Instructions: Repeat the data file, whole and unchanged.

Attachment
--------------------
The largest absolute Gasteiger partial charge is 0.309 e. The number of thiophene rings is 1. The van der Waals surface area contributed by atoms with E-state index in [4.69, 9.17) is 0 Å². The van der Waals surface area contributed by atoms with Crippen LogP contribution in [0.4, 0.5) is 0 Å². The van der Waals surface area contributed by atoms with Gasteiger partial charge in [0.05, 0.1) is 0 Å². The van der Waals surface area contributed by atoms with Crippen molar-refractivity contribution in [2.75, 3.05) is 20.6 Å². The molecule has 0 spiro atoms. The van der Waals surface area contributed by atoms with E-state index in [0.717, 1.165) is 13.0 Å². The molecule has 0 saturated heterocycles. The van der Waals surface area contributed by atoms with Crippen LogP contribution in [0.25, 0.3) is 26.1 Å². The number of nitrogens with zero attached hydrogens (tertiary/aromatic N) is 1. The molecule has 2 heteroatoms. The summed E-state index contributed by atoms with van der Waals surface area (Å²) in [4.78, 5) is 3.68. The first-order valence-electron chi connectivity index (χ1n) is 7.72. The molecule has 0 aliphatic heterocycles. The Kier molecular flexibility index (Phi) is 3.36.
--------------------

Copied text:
The largest absolute Gasteiger partial charge is 0.309 e. The number of thiophene rings is 1. The van der Waals surface area contributed by atoms with E-state index in [4.69, 9.17) is 0 Å². The van der Waals surface area contributed by atoms with Crippen LogP contribution in [0.4, 0.5) is 0 Å². The van der Waals surface area contributed by atoms with Gasteiger partial charge in [0.05, 0.1) is 0 Å². The van der Waals surface area contributed by atoms with Crippen molar-refractivity contribution in [2.75, 3.05) is 20.6 Å². The molecule has 0 spiro atoms. The van der Waals surface area contributed by atoms with E-state index in [0.717, 1.165) is 13.0 Å². The molecule has 0 saturated heterocycles. The van der Waals surface area contributed by atoms with Crippen LogP contribution in [0.25, 0.3) is 26.1 Å². The number of nitrogens with zero attached hydrogens (tertiary/aromatic N) is 1. The molecule has 2 heteroatoms. The summed E-state index contributed by atoms with van der Waals surface area (Å²) in [4.78, 5) is 3.68. The first-order valence-electron chi connectivity index (χ1n) is 7.72. The molecule has 0 aliphatic heterocycles. The Kier molecular flexibility index (Phi) is 3.36.